28 Nov. 2019
Until recently living in Venice was perhaps inconvenient, but it was wonderful: a city on a human scale, no traffic, little pollution and an incredible social security, even at night, because everyone knew each other and there was a widespread neighborhood watch. It was a city where the children played in the street, while the adults met and competed to offer a coffee or a spritz.
There were those who until recently thought of it as a privilege to live in Venice.
Today, however, that Venice, which many years ago I chose for me and my children, is almost unrecognizable. It is disappearing, overwhelmed by tourism which, other than invading the calli, has replaced local stores and craftsmen with junk and fast food sellers.
But there is another consequence, which perhaps is not so evident to those who don’t live in the city: among the remaining residents there is a growing sense of impotence, frustration and loss of hope for the future.
To understand these sentiments it is useful to recall what some of Venice’s Mayors have said: a philosopher Mayor said: “The future of Venice is in Mestre”; one of his predecessors, a University Rector: “Venice is not emptying, it’s expanding”; and finally the current Mayor: “You aren’t ok with tourism? Go live on the mainland”.
Is it not shocking that not one, but several Mayors allowed themselves, in essence, to suggest to their own citizens – who are also voters – that they leave?
And this is the real problem: if no other Mayor in the world would dream of saying something like that, in Venice they can.
They can because they are not penalized, inasmuch as the residents of historic Venice number half of those on the mainland, and their voting power, which is marginal, does not allow them to elect their own administrators nor control their behavior.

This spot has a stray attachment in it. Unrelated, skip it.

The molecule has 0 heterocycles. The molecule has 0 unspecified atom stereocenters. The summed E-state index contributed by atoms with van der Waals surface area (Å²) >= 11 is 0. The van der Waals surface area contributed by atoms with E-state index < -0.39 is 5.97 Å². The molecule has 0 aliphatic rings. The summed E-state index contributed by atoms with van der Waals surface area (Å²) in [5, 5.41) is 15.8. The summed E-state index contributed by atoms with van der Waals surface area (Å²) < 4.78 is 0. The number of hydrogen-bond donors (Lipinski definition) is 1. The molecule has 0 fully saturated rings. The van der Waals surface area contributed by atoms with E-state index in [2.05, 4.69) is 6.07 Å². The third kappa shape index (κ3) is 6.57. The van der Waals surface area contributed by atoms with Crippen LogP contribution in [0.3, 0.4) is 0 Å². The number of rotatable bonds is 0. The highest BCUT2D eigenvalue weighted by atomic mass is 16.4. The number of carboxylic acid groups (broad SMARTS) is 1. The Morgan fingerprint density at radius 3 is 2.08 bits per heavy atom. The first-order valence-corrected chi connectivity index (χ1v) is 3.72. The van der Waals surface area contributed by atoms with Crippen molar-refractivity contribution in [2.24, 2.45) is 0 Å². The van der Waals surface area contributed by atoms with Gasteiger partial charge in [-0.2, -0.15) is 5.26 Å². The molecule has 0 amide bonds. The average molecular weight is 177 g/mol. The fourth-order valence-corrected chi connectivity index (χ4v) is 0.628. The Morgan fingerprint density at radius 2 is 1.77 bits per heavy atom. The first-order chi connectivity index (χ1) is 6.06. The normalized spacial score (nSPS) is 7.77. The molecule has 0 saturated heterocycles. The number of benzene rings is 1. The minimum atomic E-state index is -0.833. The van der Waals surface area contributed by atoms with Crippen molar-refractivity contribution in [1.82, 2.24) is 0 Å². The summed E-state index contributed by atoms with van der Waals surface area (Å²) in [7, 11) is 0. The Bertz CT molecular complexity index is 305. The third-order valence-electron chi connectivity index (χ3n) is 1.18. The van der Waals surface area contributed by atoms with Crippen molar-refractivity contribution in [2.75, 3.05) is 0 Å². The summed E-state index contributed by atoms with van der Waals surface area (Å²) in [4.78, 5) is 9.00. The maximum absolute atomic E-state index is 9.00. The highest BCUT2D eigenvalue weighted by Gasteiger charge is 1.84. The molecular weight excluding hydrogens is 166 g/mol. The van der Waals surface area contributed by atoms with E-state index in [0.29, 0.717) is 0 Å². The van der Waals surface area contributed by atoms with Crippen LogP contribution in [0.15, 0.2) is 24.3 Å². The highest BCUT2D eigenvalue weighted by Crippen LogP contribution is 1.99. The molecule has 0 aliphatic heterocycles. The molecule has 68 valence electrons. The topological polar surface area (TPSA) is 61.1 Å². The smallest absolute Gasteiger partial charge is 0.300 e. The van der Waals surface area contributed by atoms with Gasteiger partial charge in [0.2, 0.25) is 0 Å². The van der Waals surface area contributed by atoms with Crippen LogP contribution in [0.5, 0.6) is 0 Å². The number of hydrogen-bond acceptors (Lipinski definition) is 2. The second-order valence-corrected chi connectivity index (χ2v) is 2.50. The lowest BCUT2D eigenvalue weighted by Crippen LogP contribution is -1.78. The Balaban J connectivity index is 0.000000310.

Thus the last residents of historic Venice can be treated, with impunity, like annoying presences with no right to complain, whose existence is impeding the complete and widespread exploitation of the “most beautiful city in the world” for tourism.
The frustration deriving from this sees administrative autonomy, represented by a victory for Si in the next referendum, as the hope for regaining the value of one’s vote and one’s city.
Certainly it will not be enough, it will only be a starting point, because on its own autonomy does not make good administrators.
But at least it will guarantee that they will be chosen by a community to whom they will be accountable, and that it will be possible to replace any in the following elections who don’t show a high level of competence.
Exactly as happens in any city of the world, where a Mayor would never dream of saying “If you don’t like it, leave”, but where instead, if it is the Mayor who is not ok, its HIM who needs to go away.
By Stefano Croce